Technological advancements have permeated into every aspect of our modern-day lives. It would now be challenging to imagine a world without computers or the internet. This advancement has also extended to the gaming world. As technology progresses, so does the quality and accessibility of games. The gaming industry is, hence, constantly developing new types and genres to keep up with these rapid changes.

Increased connectivity in our day-to-day lives has brought about tremendous changes in the gaming industry. This is mainly highlighted by the rise in popularity of the massively multiplayer online games. Some of the stakeholders in the industry have gone a step further to include educational angles in the games. The goal remains to enhance the learning experience. After all, the idea that the learning process should ideally be fun dates as far back as ancient Greeks.

There is enough reason to see why some people might be inclined to make the former generalization. MMO games, first and foremost, offer an unparalleled gaming experience. The fictional worlds are vast and laden with boundless directions and possibilities. As a player, you can create your own avatar and vicariously experience this fictional setting as you level up over time. Not to mention that the MMO worlds are ideal sharing platforms. People from all over the world are logging in to either compete or collaborate.

Relevance of MMO Games in Education

Videogames have been adopted as educational tools since way back in the ’80s. Around this time, Pacman was popular in universities as it enhanced quick decision-making in the players. In the ’90s, Simcity was used to help students learn city planning and infrastructure easily. 

MMO games, however, are relatively new in the industry, including their application in the education process. The social aspect of these games is what sets them apart. The games are designed around collaboration towards common objectives. In such a way where everyone stands to benefit, quite similar to the paper writing service. This cooperative factor is subsequently extended to school. Where students are willing to learn more together to proceed as a unit.

Some of the games have been seen to boost academic performance in some specific subjects. Take, for instance, Civilization. Some studies have shown substantial academic improvements in History after playing the game. These are students who had been previously struggling in the subject. It goes to show that the interactive nature and social structure of these games enhance the learning experience.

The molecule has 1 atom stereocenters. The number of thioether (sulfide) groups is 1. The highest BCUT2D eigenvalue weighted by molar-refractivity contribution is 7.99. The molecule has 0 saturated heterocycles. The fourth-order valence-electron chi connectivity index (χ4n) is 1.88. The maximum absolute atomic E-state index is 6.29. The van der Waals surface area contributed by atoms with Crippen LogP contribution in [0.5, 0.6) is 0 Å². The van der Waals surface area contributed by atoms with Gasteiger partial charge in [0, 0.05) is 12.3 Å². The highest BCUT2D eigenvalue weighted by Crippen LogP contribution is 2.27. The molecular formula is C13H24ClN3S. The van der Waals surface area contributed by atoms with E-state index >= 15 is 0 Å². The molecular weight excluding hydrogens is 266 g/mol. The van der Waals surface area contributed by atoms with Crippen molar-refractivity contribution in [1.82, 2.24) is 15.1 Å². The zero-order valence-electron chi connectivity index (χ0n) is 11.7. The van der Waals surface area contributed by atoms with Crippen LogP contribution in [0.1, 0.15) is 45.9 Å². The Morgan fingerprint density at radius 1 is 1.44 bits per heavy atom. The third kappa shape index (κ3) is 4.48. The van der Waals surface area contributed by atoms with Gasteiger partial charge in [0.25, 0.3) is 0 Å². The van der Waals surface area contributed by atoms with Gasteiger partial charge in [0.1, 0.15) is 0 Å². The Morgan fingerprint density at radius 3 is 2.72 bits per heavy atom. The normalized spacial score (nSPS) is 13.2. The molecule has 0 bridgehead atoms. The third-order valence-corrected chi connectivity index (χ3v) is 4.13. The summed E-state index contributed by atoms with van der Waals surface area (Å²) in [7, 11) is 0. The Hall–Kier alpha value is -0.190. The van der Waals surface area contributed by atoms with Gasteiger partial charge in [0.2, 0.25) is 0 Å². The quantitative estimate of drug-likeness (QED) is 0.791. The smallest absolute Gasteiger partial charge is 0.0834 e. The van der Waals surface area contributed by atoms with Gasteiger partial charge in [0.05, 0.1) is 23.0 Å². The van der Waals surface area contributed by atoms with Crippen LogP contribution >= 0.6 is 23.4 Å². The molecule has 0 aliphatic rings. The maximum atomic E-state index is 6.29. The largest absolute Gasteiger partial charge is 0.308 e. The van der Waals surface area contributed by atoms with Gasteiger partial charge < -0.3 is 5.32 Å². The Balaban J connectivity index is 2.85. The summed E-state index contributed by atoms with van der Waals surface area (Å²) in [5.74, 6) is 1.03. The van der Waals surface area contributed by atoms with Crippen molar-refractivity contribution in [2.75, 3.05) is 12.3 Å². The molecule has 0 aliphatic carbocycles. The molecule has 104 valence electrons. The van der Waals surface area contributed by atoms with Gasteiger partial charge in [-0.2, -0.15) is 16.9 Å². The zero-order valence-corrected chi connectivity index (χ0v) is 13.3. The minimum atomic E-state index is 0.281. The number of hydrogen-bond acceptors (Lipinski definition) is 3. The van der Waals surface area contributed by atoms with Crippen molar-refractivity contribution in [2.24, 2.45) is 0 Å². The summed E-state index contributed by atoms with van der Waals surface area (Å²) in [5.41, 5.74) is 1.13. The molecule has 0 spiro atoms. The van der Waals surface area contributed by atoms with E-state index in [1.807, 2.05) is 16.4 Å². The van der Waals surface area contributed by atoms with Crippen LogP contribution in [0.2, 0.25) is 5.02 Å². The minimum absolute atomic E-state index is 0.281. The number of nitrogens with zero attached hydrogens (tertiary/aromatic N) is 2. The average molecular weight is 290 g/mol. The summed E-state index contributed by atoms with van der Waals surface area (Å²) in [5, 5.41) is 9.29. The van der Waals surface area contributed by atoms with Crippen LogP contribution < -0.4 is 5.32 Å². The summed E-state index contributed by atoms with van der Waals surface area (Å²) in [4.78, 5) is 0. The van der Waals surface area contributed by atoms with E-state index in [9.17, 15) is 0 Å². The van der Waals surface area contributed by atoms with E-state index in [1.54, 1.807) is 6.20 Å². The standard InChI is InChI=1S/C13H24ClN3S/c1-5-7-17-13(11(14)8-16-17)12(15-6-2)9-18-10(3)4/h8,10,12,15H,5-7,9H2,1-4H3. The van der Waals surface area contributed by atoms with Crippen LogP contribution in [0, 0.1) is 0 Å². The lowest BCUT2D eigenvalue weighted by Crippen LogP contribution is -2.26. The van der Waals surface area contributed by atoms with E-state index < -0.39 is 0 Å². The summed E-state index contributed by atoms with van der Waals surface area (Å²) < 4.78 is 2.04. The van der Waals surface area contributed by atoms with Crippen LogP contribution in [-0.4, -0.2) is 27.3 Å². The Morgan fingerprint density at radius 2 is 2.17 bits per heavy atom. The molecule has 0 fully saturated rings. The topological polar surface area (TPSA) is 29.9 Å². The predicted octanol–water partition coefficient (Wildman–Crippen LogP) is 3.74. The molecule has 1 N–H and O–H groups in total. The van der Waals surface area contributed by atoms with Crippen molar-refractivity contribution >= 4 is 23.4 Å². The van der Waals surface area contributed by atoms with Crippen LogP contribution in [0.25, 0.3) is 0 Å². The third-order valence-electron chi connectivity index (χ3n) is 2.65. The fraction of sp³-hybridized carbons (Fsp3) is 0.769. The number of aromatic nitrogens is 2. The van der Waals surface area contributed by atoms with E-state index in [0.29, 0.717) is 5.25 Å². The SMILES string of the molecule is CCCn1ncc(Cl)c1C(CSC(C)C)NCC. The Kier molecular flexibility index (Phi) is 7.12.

The social spaces established in MMO games are particularly unique. Most of the members will tend to be proactively helpful to the common goal. As such, members are generally beneficial to one another. The players may also extend the social spaces to internet forums where they can discuss different topics, including but not limited to the games. Since they are interacting with like-minded persons, this creates a novel way of peer learning that can be easily replicated in a school setting.

The big question remains whether these videogames can be integrated and implemented in the classroom effectively. There certainly are strong arguments both for and against. However, there is enough reason to believe that the shift is inevitable. MMO games are creating positive emotional engagement among learners. No other educational approach has achieved this unique outcome before. 

Perhaps then, instructors can simulate the gaming world into their classrooms. Student engagement can be enhanced by encouraging the students to form guilds like they would in the games. The students will then work together until they ultimately solve the problem at hand. Each task could lead up to a subsequent harder one, just as a game would level up. 

MMOs Cases for Learning

Currently, there are a couple of MMOs that have been exclusively developed for educational purposes. These include.

  • ClassRealm – This was developed by a sixth-grade teacher capturing the leveling system characteristic of most role-playing games.  Teams have to learn to collaborate in learning and answering questions to earn points and rewards.  
  • Moonbase Alpha – Developed by NASA, this game simulates the lunar environment. Players can, therefore, engagingly learn about the moon.  
  • Save The World – This game was developed to teach students about the real-life problems facing the world currently. The game poses ecological issues and offers practical solutions that ecologists would employ to address the former.

MMO games are evidently offering an immersive learning experience to learners. It, therefore, would be a reasonably progressive move for education to adopt more MMO games into the educational process. Not only are they illustrating the lessons more effectively but also developing relevant character skills in the learners. The crux of the biscuit, they have always been fun!